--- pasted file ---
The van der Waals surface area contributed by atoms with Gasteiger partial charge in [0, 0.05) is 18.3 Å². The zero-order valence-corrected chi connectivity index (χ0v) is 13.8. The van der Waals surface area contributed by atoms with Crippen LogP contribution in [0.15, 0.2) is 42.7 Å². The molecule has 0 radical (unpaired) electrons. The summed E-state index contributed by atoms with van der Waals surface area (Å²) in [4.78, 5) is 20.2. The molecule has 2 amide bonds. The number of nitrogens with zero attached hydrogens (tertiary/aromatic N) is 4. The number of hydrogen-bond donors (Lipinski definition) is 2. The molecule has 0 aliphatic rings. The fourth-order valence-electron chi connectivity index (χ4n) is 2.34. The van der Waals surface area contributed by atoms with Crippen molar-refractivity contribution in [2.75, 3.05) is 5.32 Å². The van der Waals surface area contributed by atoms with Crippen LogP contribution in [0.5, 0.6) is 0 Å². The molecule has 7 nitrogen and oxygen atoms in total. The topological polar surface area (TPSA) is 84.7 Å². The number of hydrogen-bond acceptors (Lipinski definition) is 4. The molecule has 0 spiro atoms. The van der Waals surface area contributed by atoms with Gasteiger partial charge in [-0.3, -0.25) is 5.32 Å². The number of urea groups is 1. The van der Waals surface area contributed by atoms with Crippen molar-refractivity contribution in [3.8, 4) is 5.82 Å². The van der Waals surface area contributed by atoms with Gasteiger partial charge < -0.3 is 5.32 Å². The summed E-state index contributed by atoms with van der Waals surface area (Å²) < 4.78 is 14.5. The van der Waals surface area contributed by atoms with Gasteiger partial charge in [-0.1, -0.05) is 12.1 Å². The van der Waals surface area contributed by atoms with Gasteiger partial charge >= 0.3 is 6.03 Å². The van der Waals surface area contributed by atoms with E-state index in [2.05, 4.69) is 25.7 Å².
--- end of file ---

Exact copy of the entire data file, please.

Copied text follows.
The van der Waals surface area contributed by atoms with Gasteiger partial charge in [0, 0.05) is 18.3 Å². The zero-order valence-corrected chi connectivity index (χ0v) is 13.8. The van der Waals surface area contributed by atoms with Crippen LogP contribution in [0.15, 0.2) is 42.7 Å². The molecule has 0 radical (unpaired) electrons. The summed E-state index contributed by atoms with van der Waals surface area (Å²) in [4.78, 5) is 20.2. The molecule has 2 amide bonds. The number of nitrogens with zero attached hydrogens (tertiary/aromatic N) is 4. The number of hydrogen-bond donors (Lipinski definition) is 2. The molecule has 0 aliphatic rings. The fourth-order valence-electron chi connectivity index (χ4n) is 2.34. The van der Waals surface area contributed by atoms with Crippen molar-refractivity contribution in [2.75, 3.05) is 5.32 Å². The van der Waals surface area contributed by atoms with Crippen LogP contribution in [0.5, 0.6) is 0 Å². The molecule has 7 nitrogen and oxygen atoms in total. The topological polar surface area (TPSA) is 84.7 Å². The number of hydrogen-bond acceptors (Lipinski definition) is 4. The molecule has 0 spiro atoms. The van der Waals surface area contributed by atoms with Gasteiger partial charge in [-0.3, -0.25) is 5.32 Å². The number of urea groups is 1. The van der Waals surface area contributed by atoms with Crippen molar-refractivity contribution in [3.8, 4) is 5.82 Å². The van der Waals surface area contributed by atoms with Gasteiger partial charge < -0.3 is 5.32 Å². The summed E-state index contributed by atoms with van der Waals surface area (Å²) < 4.78 is 14.5. The van der Waals surface area contributed by atoms with Gasteiger partial charge in [-0.1, -0.05) is 12.1 Å². The van der Waals surface area contributed by atoms with Gasteiger partial charge >= 0.3 is 6.03 Å². The van der Waals surface area contributed by atoms with E-state index in [2.05, 4.69) is 25.7 Å².